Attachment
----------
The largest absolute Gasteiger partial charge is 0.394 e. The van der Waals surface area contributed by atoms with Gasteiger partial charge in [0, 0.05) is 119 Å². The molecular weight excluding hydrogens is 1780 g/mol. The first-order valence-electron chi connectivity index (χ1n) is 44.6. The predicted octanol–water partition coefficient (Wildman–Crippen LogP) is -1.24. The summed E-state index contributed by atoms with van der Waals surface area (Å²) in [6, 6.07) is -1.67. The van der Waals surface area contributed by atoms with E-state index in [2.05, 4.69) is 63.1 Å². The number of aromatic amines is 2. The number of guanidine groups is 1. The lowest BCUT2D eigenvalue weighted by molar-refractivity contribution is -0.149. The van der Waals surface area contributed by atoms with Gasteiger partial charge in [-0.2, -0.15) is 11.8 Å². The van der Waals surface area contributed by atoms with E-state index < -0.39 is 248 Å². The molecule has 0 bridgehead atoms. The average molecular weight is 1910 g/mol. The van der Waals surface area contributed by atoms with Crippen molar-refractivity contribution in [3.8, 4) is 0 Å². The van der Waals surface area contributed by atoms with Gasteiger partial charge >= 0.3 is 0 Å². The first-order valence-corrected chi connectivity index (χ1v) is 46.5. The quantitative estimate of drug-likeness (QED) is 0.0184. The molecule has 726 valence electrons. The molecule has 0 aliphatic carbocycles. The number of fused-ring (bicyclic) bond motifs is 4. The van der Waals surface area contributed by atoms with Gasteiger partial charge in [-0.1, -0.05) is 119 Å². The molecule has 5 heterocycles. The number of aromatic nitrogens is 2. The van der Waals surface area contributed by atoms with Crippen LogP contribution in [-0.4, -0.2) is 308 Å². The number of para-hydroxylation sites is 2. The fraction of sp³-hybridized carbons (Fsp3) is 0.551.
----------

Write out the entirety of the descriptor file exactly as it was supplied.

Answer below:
The largest absolute Gasteiger partial charge is 0.394 e. The van der Waals surface area contributed by atoms with Gasteiger partial charge in [0, 0.05) is 119 Å². The molecular weight excluding hydrogens is 1780 g/mol. The first-order valence-electron chi connectivity index (χ1n) is 44.6. The predicted octanol–water partition coefficient (Wildman–Crippen LogP) is -1.24. The summed E-state index contributed by atoms with van der Waals surface area (Å²) in [6, 6.07) is -1.67. The van der Waals surface area contributed by atoms with E-state index in [2.05, 4.69) is 63.1 Å². The number of aromatic amines is 2. The number of guanidine groups is 1. The lowest BCUT2D eigenvalue weighted by molar-refractivity contribution is -0.149. The van der Waals surface area contributed by atoms with Gasteiger partial charge in [-0.2, -0.15) is 11.8 Å². The van der Waals surface area contributed by atoms with E-state index < -0.39 is 248 Å². The molecule has 0 bridgehead atoms. The average molecular weight is 1910 g/mol. The van der Waals surface area contributed by atoms with Crippen molar-refractivity contribution in [3.8, 4) is 0 Å². The van der Waals surface area contributed by atoms with Gasteiger partial charge >= 0.3 is 0 Å². The first-order valence-corrected chi connectivity index (χ1v) is 46.5. The quantitative estimate of drug-likeness (QED) is 0.0184. The molecule has 726 valence electrons. The molecule has 0 aliphatic carbocycles. The number of fused-ring (bicyclic) bond motifs is 4. The van der Waals surface area contributed by atoms with Gasteiger partial charge in [-0.1, -0.05) is 119 Å². The molecule has 5 heterocycles. The number of aromatic nitrogens is 2. The van der Waals surface area contributed by atoms with Crippen LogP contribution in [-0.4, -0.2) is 308 Å². The number of para-hydroxylation sites is 2. The fraction of sp³-hybridized carbons (Fsp3) is 0.551.